Lecture notes Probability statistics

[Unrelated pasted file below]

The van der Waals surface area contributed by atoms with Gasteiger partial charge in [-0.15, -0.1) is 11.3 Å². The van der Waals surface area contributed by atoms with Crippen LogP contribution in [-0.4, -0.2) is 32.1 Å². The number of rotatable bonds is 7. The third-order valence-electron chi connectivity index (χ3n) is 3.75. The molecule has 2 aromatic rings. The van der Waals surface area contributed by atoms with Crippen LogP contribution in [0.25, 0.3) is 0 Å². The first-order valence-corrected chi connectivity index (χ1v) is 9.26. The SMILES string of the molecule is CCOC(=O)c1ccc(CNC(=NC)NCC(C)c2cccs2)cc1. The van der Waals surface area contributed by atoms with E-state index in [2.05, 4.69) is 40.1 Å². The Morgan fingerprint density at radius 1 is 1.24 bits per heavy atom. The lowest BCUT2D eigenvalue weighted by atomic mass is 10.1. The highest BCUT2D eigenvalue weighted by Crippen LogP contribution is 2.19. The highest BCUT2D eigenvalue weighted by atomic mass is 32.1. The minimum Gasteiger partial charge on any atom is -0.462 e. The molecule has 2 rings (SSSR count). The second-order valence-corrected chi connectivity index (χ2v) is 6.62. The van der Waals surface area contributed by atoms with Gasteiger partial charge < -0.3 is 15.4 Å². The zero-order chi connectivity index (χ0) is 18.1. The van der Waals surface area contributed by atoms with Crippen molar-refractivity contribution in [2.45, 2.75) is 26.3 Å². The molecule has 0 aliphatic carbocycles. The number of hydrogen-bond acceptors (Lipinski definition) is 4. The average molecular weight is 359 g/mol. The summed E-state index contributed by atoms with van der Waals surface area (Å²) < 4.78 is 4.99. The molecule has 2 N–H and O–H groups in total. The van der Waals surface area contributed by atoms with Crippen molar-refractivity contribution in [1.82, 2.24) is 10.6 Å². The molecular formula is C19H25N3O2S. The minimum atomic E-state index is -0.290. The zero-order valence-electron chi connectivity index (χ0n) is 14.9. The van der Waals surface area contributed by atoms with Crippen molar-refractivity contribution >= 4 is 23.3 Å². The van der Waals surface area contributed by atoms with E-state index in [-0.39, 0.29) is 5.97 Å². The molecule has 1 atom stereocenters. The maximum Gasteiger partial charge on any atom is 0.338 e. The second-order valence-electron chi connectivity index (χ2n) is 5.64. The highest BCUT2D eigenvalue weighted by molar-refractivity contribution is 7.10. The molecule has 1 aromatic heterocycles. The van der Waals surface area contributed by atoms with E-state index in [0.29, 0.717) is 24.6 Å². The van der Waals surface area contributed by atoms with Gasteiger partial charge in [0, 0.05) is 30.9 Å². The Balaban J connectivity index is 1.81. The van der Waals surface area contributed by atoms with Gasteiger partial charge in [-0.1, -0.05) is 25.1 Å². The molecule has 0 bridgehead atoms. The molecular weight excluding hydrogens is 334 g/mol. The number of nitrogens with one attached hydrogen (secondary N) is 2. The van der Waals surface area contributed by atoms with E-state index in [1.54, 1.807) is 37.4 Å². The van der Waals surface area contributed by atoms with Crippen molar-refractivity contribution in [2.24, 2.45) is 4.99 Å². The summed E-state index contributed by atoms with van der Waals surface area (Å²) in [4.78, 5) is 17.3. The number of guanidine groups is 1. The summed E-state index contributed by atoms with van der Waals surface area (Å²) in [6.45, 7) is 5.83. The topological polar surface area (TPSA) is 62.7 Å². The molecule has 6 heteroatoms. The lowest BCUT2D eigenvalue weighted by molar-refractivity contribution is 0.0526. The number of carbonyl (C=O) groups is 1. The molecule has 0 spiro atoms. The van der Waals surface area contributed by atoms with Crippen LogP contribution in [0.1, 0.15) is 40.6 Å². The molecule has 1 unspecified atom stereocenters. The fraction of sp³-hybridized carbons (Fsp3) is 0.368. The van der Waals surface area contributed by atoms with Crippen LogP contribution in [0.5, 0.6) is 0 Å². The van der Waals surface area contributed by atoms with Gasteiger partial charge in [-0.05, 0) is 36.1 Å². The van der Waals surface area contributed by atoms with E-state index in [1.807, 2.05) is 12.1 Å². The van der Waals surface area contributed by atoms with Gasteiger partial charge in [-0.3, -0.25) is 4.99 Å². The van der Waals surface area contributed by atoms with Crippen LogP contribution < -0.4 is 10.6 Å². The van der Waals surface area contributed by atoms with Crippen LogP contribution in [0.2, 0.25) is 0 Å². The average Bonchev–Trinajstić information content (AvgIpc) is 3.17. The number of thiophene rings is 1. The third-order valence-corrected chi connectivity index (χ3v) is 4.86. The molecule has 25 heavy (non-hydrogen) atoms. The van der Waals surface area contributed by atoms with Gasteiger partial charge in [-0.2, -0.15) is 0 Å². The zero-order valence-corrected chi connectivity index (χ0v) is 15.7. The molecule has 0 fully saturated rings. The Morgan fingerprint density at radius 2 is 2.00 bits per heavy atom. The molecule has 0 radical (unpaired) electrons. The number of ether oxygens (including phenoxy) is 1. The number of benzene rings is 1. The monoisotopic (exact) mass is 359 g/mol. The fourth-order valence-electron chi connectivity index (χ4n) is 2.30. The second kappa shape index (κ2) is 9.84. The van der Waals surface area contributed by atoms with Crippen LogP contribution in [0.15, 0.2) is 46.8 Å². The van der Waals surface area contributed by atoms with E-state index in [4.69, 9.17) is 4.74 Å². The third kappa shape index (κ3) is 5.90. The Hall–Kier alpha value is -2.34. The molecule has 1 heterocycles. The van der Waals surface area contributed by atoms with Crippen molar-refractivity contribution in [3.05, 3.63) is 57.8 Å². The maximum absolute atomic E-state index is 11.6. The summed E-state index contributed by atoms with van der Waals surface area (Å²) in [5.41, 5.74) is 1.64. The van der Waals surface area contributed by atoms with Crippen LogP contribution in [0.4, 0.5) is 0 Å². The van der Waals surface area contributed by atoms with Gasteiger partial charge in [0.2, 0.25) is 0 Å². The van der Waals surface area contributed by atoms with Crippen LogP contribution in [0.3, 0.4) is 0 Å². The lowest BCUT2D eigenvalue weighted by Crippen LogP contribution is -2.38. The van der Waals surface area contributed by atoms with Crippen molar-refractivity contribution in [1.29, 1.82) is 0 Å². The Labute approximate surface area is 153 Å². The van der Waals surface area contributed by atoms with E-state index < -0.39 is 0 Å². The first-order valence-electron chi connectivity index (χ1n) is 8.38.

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Chapter 1 BASIC PROBABILITY IN THIS CHAPTER: ✔ Random Experiments ✔ Sample Spaces ✔ Events ✔ The Concept of Probability ✔ The Axioms of Probability ✔ Some Important Theorems on Probability ✔ Assignment of Probabilities ✔ Conditional Probability ✔ Theorem on Conditional Probability ✔ Independent Events ✔ Bayes’ Theorem or Rule ✔ Combinatorial Analysis ✔ Fundamental Principle of Counting ✔ Permutations ✔ Combinations 1 Copyright 2001 by the McGraw-Hill Companies, Inc. Click Here for Terms of Use. 2 PROBABILITY AND STATISTICS ✔ Binomial Coefficients ✔ Stirling’s Approximation to n Random Experiments We are all familiar with the importance of experi- ments in science and engineering. Experimentation is useful to us because we can assume that if we perform certain experiments under very nearly identical conditions, we will arrive at results that are essentially the same. In these circumstances, we are able to control the value of the variables that affect the outcome of the experiment. However, in some experiments, we are not able to ascertain or con- trol the value of certain variables so that the results will vary from one performance of the experiment to the next, even though most of the con- ditions are the same. These experiments are described as random. Here is an example: Example 1.1. If we toss a die, the result of the experiment is that it will come up with one of the numbers in the set 1, 2, 3, 4, 5, 6. Sample Spaces A set S that consists of all possible outcomes of a random experiment is called a sample space, and each outcome is called a sample point. Often there will be more than one sample space that can describe outcomes of an experiment, but there is usually only one that will provide the most information. Example 1.2. If we toss a die, then one sample space is given by 1, 2, 3, 4, 5, 6 while another is even, odd. It is clear, however, that the latter would not be adequate to determine, for example, whether an outcome is divisible by 3. If is often useful to portray a sample space graphically. In such cases, it is desirable to use numbers in place of letters whenever possible.CHAPTER 1: Basic Probability 3 If a sample space has a finite number of points, it is called a finite sample space. If it has as many points as there are natural numbers 1, 2, 3, …. , it is called a countably infinite sample space. If it has as many points as there are in some interval on the x axis, such as 0 ≤ x ≤ 1, it is called a noncountably infinite sample space. A sample space that is finite or countably finite is often called a discrete sample space, while one that is noncountably infinite is called a nondiscrete sample space. Example 1.3. The sample space resulting from tossing a die yields a discrete sample space. However, picking any number, not just inte- gers, from 1 to 10, yields a nondiscrete sample space. Events An event is a subset A of the sample space S, i.e., it is a set of possible outcomes. If the outcome of an experiment is an element of A, we say that the event A has occurred. An event consisting of a single point of S is called a simple or elementary event. As particular events, we have S itself, which is the sure or certain event since an element of S must occur, and the empty set ∅, which is called the impossible event because an element of ∅ cannot occur. By using set operations on events in S, we can obtain other events in S. For example, if A and B are events, then 1. A ∪ B is the event “either A or B or both.” A ∪ B is called the union of A and B. 2. A ∩ B is the event “both A and B.” A ∩ B is called the inter- section of A and B. 3. A′ is the event “not A.” A′ is called the complement of A. 4. A – B = A ∩ is the event “A but not B.” In particular, = B′ A′ S – A. If the sets corresponding to events A and B are disjoint, i.e., A ∩ B =∅, we often say that the events are mutually exclusive. This means that they cannot both occur. We say that a collection of events A , A , … , 1 2 A is mutually exclusive if every pair in the collection is mutually exclu- n sive.4 PROBABILITY AND STATISTICS The Concept of Probability In any random experiment there is always uncertainty as to whether a particular event will or will not occur. As a measure of the chance, or probability, with which we can expect the event to occur, it is conve- nient to assign a number between 0 and 1. If we are sure or certain that an event will occur, we say that its probability is 100% or 1. If we are sure that the event will not occur, we say that its probability is zero. If, for example, the probability is ¹⁄ , we would say that there is a 25% chance it will occur and a 75% chance that it will not occur. Equivalently, we can say that the odds against occurrence are 75% to 25%, or 3 to 1. There are two important procedures by means of which we can esti- mate the probability of an event. 1. CLASSICAL APPROACH: If an event can occur in h different ways out of a total of n possible ways, all of which are equally likely, then the probability of the event is h/n. 2. FREQUENCY APPROACH: If after n repetitions of an experiment, where n is very large, an event is observed to occur in h of these, then the probability of the event is h/n. This is also called the empirical probability of the event. Both the classical and frequency approaches have serious drawbacks, the first because the words “equally likely” are vague and the second because the “large number” involved is vague. Because of these difficulties, mathematicians have been led to an axiomatic approach to probability. The Axioms of Probability Suppose we have a sample space S. If S is discrete, all subsets corre- spond to events and conversely; if S is nondiscrete, only special subsets (called measurable) correspond to events. To each event A in the class C of events, we associate a real number P(A). The P is called a proba- bility function, and P(A) the probability of the event, if the following axioms are satisfied.CHAPTER 1: Basic Probability 5 Axiom 1. For every event A in class C, P(A) ≥ 0 Axiom 2. For the sure or certain event S in the class C, P(S) = 1 Axiom 3. For any number of mutually exclusive events A , A , …, 1 2 in the class C, P(A ∪ A ∪ … ) = P(A ) + P(A ) + … 1 2 1 2 In particular, for two mutually exclusive events A and A , 1 2 P(A ∪ A ) = P(A ) + P(A ) 1 2 1 2 Some Important Theorems on Probability From the above axioms we can now prove various theorems on proba- bility that are important in further work. Theorem 1-1: If A ⊂ A , then (1) 1 2 P(A ) ≤ P(A ) and P(A − A ) = P(A ) − P(A ) 1 2 2 1 1 2 Theorem 1-2: For every event A, (2) 0 ≤ P(A) ≤ 1, i.e., a probability between 0 and 1. Theorem 1-3: For ∅, the empty set, (3) P(∅) = 0 i.e., the impossible event has probability zero. Theorem 1-4: If is the complement of A, then (4) A′ P( A′) = 1 – P(A) Theorem 1-5: If A = A ∪ A ∪ … ∪ A , where A A A are 1 2 n 1, 2, … , n mutually exclusive events, then P(A) = P(A ) + P(A ) + … + P(A ) (5) 1 2 n6 PROBABILITY AND STATISTICS Theorem 1-6: If A and B are any two events, then (6) P(A ∪ B) = P(A) + P(B) – P(A ∩ B) More generally, if A , A , A are any three events, 1 2 3 then P(A ∪ A ∪ A ) = P(A ) + P(A ) + P(A ) – 1 2 3 1 2 3 P(A ∩ A ) – P(A ∩ A ) – P(A ∩ A ) + 1 2 2 3 3 1 P(A ∩ A ∩ A ). 1 2 3 Generalizations to n events can also be made. Theorem 1-7: For any events A and B, (7) B′ P(A) = P(A ∩ B) + P(A ∩ ) Assignment of Probabilities If a sample space S consists of a finite number of outcomes a , a , … , 1 2 a , then by Theorem 1-5, n P(A ) + P(A ) + … + P(A ) = 1 (8) 1 2 n where A , A , … , A are elementary events given by A = a . 1 2 n i i It follows that we can arbitrarily choose any nonnegative numbers for the probabilities of these simple events as long as the previous equa- tion is satisfied. In particular, if we assume equal probabilities for all simple events, then 1 PA() = , k = 1, 2, … , n (9) k n And if A is any event made up of h such simple events, we have h PA () = (10) n This is equivalent to the classical approach to probability. We could of course use other procedures for assigning probabilities, such as fre- quency approach.CHAPTER 1: Basic Probability 7 Assigning probabilities provides a mathematical model, the success of which must be tested by experiment in much the same manner that the theories in physics or others sciences must be tested by experiment. Remember The probability for any event must be between 0 and 1. Conditional Probability Let A and B be two events such that P(A) 0. Denote P(B A) the prob- ability of B given that A has occurred. Since A is known to have occurred, it becomes the new sample space replacing the original S. From this we are led to the definition PA() ∩B PB(A) ≡ (11) PA () or PA() ∩≡ B PA()P(BA) (12) In words, this is saying that the probability that both A and B occur is equal to the probability that A occurs times the probability that B occurs given that A has occurred. We call P(B A) the conditional prob- ability of B given A, i.e., the probability that B will occur given that A has occurred. It is easy to show that conditional probability satisfies the axioms of probability previously discussed. Theorem on Conditional Probability Theorem 1-8: For any three events A , A , A , we have 1 2 3 = (13) PA() ∩∩ A A PA()PA( A)PA( A ∩A) 12 3 12 1 3 1 28 PROBABILITY AND STATISTICS In words, the probability that A and A and A all occur is equal 1 2 3 to the probability that A occurs times the probability that A occurs 1 2 given that A has occurred times the probability that A occurs given 1 3 that both A and A have occurred. The result is easily generalized to n 1 2 events. Theorem 1-9: If an event A must result in one of the mutually exclusive events A , A , … , A , then P(A) 1 2 n = P(A )P(A A ) + P(A )P(A A ) +... 1 1 2 2 + P(A )P(A A ) (14) n n Independent Events If P(B A) = P(B), i.e., the probability of B occurring is not affected by the occurrence or nonoccurrence of A, then we say that A and B are independent events. This is equivalent to PA() ∩= B PA()P(B) (15) Notice also that if this equation holds, then A and B are indepen- dent. We say that three events A1, A2, A3 are independent if they are pairwise independent. P(A ∩ A ) = P(A )P(A ) j ≠ k where j,k = 1,2,3 (16) j k j k and PA() ∩∩ A A =PA()PA()PA() (17) 12 3 1 2 3 Both of these properties must hold in order for the events to be independent. Independence of more than three events is easily defined.CHAPTER 1: Basic Probability 9 Note In order to use this multiplication rule, all of your events must be independent. Bayes’ Theorem or Rule Suppose that A , A , … , A are mutually exclusive events whose union 1 2 n is the sample space S, i.e., one of the events must occur. Then if A is any event, we have the important theorem: Theorem 1-10 (Bayes’ Rule): P(A)P(AA) kk P(A A) = (18) k n P(A)P(AA) ∑ jj j=1 This enables us to find the probabilities of the various events A , 1 A , … , A that can occur. For this reason Bayes’ theorem is often 2 n referred to as a theorem on the probability of causes. Combinatorial Analysis In many cases the number of sample points in a sample space is not very large, and so direct enumeration or counting of sample points needed to obtain probabilities is not difficult. However, problems arise where direct counting becomes a practical impos- sibility. In such cases use is made of combinatorial analysis, which could also be called a sophisticated way of counting.10 PROBABILITY AND STATISTICS Fundamental Principle of Counting If one thing can be accomplished n different ways and after this a sec- 1 ond thing can be accomplished n different ways, … , and finally a kth 2 thing can be accomplished in n different ways, then all k things can be k accomplished in the specified order in n n …n different ways. 1 2 k Permutations Suppose that we are given n distinct objects and wish to arrange r of these objects in a line. Since there are n ways of choosing the first object, and after this is done, n – 1 ways of choosing the second object, … , and finally n – r + 1 ways of choosing the rth object, it follows by the fundamental principle of counting that the number of different arrangements, or permutations as they are often called, is given by Pn=− (n11 )...(n−r+ ) (19) nr where it is noted that the product has r factors. We call P the number n r of permutations of n objects taken r at a time. Example 1.4. It is required to seat 5 men and 4 women in a row so that the women occupy the even places. How many such arrangements are possible? The men may be seated in P ways, and the women P ways. Each 5 5 4 4 arrangement of the men may be associated with each arrangement of the women. Hence, Number of arrangements = P , P = 5 4 = (120)(24) = 2880 5 5 4 4 In the particular case when r = n, this becomes Pn=− (n12 )(n− )...1=n (20) nnCHAPTER 1: Basic Probability 11 which is called n factorial. We can write this formula in terms of facto- rials as n P = (21) nr () nr − If r = n, we see that the two previous equations agree only if we have 0 = 1, and we shall actually take this as the definition of 0. Suppose that a set consists of n objects of which n are of one 1 type (i.e., indistinguishable from each other), n are of a second type, … , 2 nn=+n+ ...+n n are of a kth type. Here, of course, . Then the 12 k k number of different permutations of the objects is n P = (22) n nn , ,...,n 1 2 k nnLn 12 k Combinations In a permutation we are interested in the order of arrangements of the objects. For example, abc is a different permutation from bca. In many problems, however, we are only interested in selecting or choosing objects without regard to order. Such selections are called combina- tions. For example, abc and bca are the same combination. The total number of combinations of r objects selected from n (also called the combinations of n things taken r at a time) is denoted by C n r n   or . We have   r   n   n == C (23)   nr  r rn ( −r) It can also be written n   nn()−−11 L(n r+) P nr = = (24)    r r r It is easy to show that12 PROBABILITY AND STATISTICS n n     =     CC = or (25)  r nr −  nr n n−r Example 1.5. From 7 consonants and 5 vowels, how many words can be formed consisting of 4 different consonants and 3 different vow- els? The words need not have meaning. The four different consonants can be selected in C ways, the three dif- 7 4 ferent vowels can be selected in C ways, and the resulting 7 different 5 3 letters can then be arranged among themselves in P = 7 ways. Then 7 7 Number of words = C · C · 7 = 35·10·5040 = 1,764,000 7 4 5 3 Binomial Coefficients The numbers from the combinations formula are often called binomial coefficients because they arise in the binomial expansion n n n       nn n−− 12n2 n () xy+=x+ xy + xy++ L y (26)       12 n       Stirling’s Approximation to n When n is large, a direct evaluation of n may be impractical. In such cases, use can be made of the approximate formula nn − (27) nn 2πne where e = 2.71828 … , which is the base of natural logarithms. The symbol means that the ratio of the left side to the right side approach- es 1 as n → ∞.CHAPTER 1: Basic Probability 13 Computing technology has largely eclipsed the value of Stirling’s formula for numerical computations, but the approximation remains valuable for theoretical estimates (see Appendix A).Chapter 2 DESCRIPTIVE STATISTICS IN THIS CHAPTER: ✔ Descriptive Statistics ✔ Measures of Central Tendency ✔ Mean ✔ Median ✔ Mode ✔ Measures of Dispersion ✔ Variance and Standard Deviation ✔ Percentiles ✔ Interquartile Range ✔ Skewness Descriptive Statistics When giving a report on a data set, it is useful to describe the data set with terms familiar to most people. Therefore, we shall develop widely accepted terms that can help describe a data set. We shall discuss ways to describe the center, spread, and shape of a given data set. 14 Copyright 2001 by the McGraw-Hill Companies, Inc. Click Here for Terms of Use. CHAPTER 2: Descriptive Statistics 15 Measures of Central Tendency A measure of central tendency gives a single value that acts as a repre- sentative or average of the values of all the outcomes of your experi- ment. The main measure of central tendency we will use is the arith- metic mean. While the mean is used the most, two other measures of central tendency are also employed. These are the median and the mode. Note There are many ways to measure the central tendency of a data set, with the most common being the arithmetic mean, the median, and the mode. Each has advantages and dis- advantages, depending on the data and the intended pur- pose. Mean If we are given a set of n numbers, say x , x , … , x , then the mean, usu- 1 2 n ¯ ally denoted by x or µ , is given by xx++Lx 12 n x = (1) n Example 2.1. Consider the following set of integers: S = 1, 2, 3, 4, 5, 6, 7, 8, 9 ¯ The mean, x , of the set S is16 PROBABILITY AND STATISTICS 12 ++3+4+5+6+7+8+9 x = = 5 9 Median 1 1 The median is that value x for which PX() ≤ x andPX() ≤ x . 2 2 In other words, the median is the value where half of the values of x , 1 x , … , x are larger than the median, and half of the values of x , x , … , 2 n 1 2 x are smaller than the median. n Example 2.2. Consider the following set of integers: S = 1, 6, 3, 8, 2, 4, 9 If we want to find the median, we need to find the value, x, where half the values are above x and half the values are below x. Begin by ordering the list: S = 1, 2, 3, 4, 6, 8, 9 Notice that the value 4 has three scores below it and three scores above it. Therefore, the median, in this example, is 4. In some instances, it is quite possible that the value of the median will not be one of your observed values. Example 2.3. Consider the following set of integers: S = 1, 2, 3, 4, 6, 8, 9, 12 Since the set is already ordered, we can skip that step, but if you notice, we don’t have just one value in the middle of the list. Instead, we have two values, namely 4 and 6. Therefore, the median can be any numberCHAPTER 2: Descriptive Statistics 17 between 4 and 6. In most cases, the average of the two numbers is reported. So, the median for this set of integers is 46 + = 5 2 In general, if we have n ordered data points, and n is an odd number, then the median is the data point located exactly in the middle n +1 of the set. This can be found in location of your set. If n is an 2 even number, then the median is the average of the two middle terms of n n the ordered set. These can be found in locations and +1. 2 2 Mode The mode of a data set is the value that occurs most often, or in other words, has the most probability of occurring. Sometimes we can have two, three, or more values that have relatively large probabilities of occurrence. In such cases, we say that the distribution is bimodal, tri- modal, or multimodal, respectively. Example 2.4. Consider the following rolls of a ten-sided die: R = 2, 8, 1, 9, 5, 2, 7, 2, 7, 9, 4, 7, 1, 5, 2 The number that appears the most is the number 2. It appears four times. Therefore, the mode for the set R is the number 2. Note that if the number 7 had appeared one more time, it would have been present four times as well. In this case, we would have had a bimodal distribution, with 2 and 7 as the modes.18 PROBABILITY AND STATISTICS Measures of Dispersion Consider the following two sets of integers: S = 5, 5, 5, 5, 5, 5 and R = 0, 0, 0, 10, 10, 10 If we calculated the mean for both S and R, we would get the number 5 both times. However, these are two vastly different data sets. Therefore we need another descriptive statistic besides a measure of central tenden- cy, which we shall call a measure of dispersion. We shall measure the dispersion or scatter of the values of our data set about the mean of the data set. If the values tend to be concentrated near the mean, then this measure shall be small, while if the values of the data set tend to be dis- tributed far from the mean, then the measure will be large. The two measures of dispersions that are usually used are called the variance and standard deviation. Variance and Standard Deviation A quantity of great importance in probability and statistics is called the 2 variance. The variance, denoted by σ , for a set of n numbers x , x , … , 1 2 x , is given by n 2 22 (xx −+µµ ) ( −+ ) L+ (xµ− ) 2 1 2 n σ = (2) n The variance is a nonnegative number. The positive square root of the variance is called the standard deviation. Example 2.5. Find the variance and standard deviation for the fol- lowing set of test scores: T = 75, 80, 82, 87, 96CHAPTER 2: Descriptive Statistics 19 Since we are measuring dispersion about the mean, we will need to find the mean for this data set. 75+++ 80 82 87+ 96 µ = = 84 5 Using the mean, we can now find the variance. 222 2 2 (75−+ 84)(80−+ 84)(82−+ 84)(87−+ 84)(96− 84) 2 σ = 5 Which leads to the following: (81)(++ 16)(4)(+ 9)(+ 144) 2 σ = = 50.8 5 Therefore, the variance for this set of test scores is 50.8. To get the standard deviation, denoted by σ, simply take the square root of the variance. 2 σσ== 50.. 8= 7 1274118 The variance and standard deviation are generally the most used quantities to report the measure of dispersion. However, there are other quantities that can also be reported. You Need to Know  It is also widely accepted to divide the variance by (n − 1) as opposed to n. While this leads to a different result, as n gets large, the difference becomes minimal.20 PROBABILITY AND STATISTICS Percentiles It is often convenient to subdivide your ordered data set by use of ordi- nates so that the amount of data points less than the ordinate is some percentage of the total amount of observations. The values correspond- ing to such areas are called percentile values, or briefly, percentiles. Thus, for example, the percentage of scores that fall below the ordinate at x is α. For instance, the amount of scores less than x would be α 0.10 0.10 or 10%, and x would be called the 10th percentile. Another 0.10 example is the median. Since half the data points fall below the medi- an, it is the 50th percentile (or fifth decile), and can be denoted by x . 0.50 The 25th percentile is often thought of as the median of the scores below the median, and the 75th percentile is often thought of as the median of the scores above the median. The 25th percentile is called the first quartile, while the 75th percentile is called the third quartile. As you can imagine, the median is also known as the second quartile. Interquartile Range Another measure of dispersion is the interquartile range. The interquar- tile range is defined to be the first quartile subtracted from the third quartile. In other words, x − x 0.75 0.25 Example 2.6. Find the interquartile range from the following set of golf scores: S = 67, 69, 70, 71, 74, 77, 78, 82, 89 Since we have nine data points, and the set is ordered, the median is 91 + located in position , or the 5th position. That means that the medi- 2 an for this set is 74. The first quartile, x , is the median of the scores below the fifth 0.25